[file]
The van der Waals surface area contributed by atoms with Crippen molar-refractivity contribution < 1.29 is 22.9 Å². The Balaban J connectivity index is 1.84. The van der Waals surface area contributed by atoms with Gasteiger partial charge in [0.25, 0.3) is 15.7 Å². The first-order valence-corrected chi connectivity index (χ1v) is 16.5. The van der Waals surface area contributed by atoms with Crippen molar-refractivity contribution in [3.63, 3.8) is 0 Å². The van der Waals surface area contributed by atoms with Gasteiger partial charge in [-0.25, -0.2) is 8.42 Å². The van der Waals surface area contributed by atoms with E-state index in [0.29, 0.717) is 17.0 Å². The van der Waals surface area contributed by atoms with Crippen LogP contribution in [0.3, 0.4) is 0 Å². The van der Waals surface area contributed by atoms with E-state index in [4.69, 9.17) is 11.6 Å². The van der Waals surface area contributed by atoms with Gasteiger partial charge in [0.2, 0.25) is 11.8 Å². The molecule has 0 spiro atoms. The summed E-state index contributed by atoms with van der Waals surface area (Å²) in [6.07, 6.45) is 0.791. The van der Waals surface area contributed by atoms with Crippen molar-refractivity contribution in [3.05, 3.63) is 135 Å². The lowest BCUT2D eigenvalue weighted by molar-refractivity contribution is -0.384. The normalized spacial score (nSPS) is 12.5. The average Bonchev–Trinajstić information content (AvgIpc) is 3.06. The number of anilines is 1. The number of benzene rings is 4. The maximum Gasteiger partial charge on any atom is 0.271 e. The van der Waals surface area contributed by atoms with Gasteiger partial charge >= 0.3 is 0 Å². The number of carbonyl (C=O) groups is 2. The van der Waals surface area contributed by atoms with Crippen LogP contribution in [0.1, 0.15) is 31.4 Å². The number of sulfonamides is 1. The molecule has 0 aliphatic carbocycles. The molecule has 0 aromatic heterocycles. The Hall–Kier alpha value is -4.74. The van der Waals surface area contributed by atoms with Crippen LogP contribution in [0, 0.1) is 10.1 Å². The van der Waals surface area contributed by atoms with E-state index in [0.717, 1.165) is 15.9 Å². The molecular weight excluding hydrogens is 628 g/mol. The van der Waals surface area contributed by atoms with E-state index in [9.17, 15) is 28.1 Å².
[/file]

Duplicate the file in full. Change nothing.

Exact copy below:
The van der Waals surface area contributed by atoms with Crippen molar-refractivity contribution < 1.29 is 22.9 Å². The Balaban J connectivity index is 1.84. The van der Waals surface area contributed by atoms with Gasteiger partial charge in [0.25, 0.3) is 15.7 Å². The first-order valence-corrected chi connectivity index (χ1v) is 16.5. The van der Waals surface area contributed by atoms with Crippen molar-refractivity contribution in [3.63, 3.8) is 0 Å². The van der Waals surface area contributed by atoms with Gasteiger partial charge in [-0.25, -0.2) is 8.42 Å². The van der Waals surface area contributed by atoms with E-state index in [0.29, 0.717) is 17.0 Å². The van der Waals surface area contributed by atoms with Crippen LogP contribution in [0.3, 0.4) is 0 Å². The van der Waals surface area contributed by atoms with E-state index in [4.69, 9.17) is 11.6 Å². The van der Waals surface area contributed by atoms with Gasteiger partial charge in [0.2, 0.25) is 11.8 Å². The molecule has 0 spiro atoms. The summed E-state index contributed by atoms with van der Waals surface area (Å²) in [6.07, 6.45) is 0.791. The van der Waals surface area contributed by atoms with Crippen molar-refractivity contribution in [3.05, 3.63) is 135 Å². The lowest BCUT2D eigenvalue weighted by molar-refractivity contribution is -0.384. The normalized spacial score (nSPS) is 12.5. The average Bonchev–Trinajstić information content (AvgIpc) is 3.06. The number of anilines is 1. The number of benzene rings is 4. The maximum Gasteiger partial charge on any atom is 0.271 e. The van der Waals surface area contributed by atoms with Gasteiger partial charge >= 0.3 is 0 Å². The number of carbonyl (C=O) groups is 2. The van der Waals surface area contributed by atoms with Crippen LogP contribution in [0.1, 0.15) is 31.4 Å². The number of sulfonamides is 1. The molecule has 0 aliphatic carbocycles. The molecule has 0 aromatic heterocycles. The Hall–Kier alpha value is -4.74. The van der Waals surface area contributed by atoms with Crippen LogP contribution in [0, 0.1) is 10.1 Å². The van der Waals surface area contributed by atoms with E-state index in [0.717, 1.165) is 15.9 Å². The molecular weight excluding hydrogens is 628 g/mol. The van der Waals surface area contributed by atoms with E-state index in [9.17, 15) is 28.1 Å².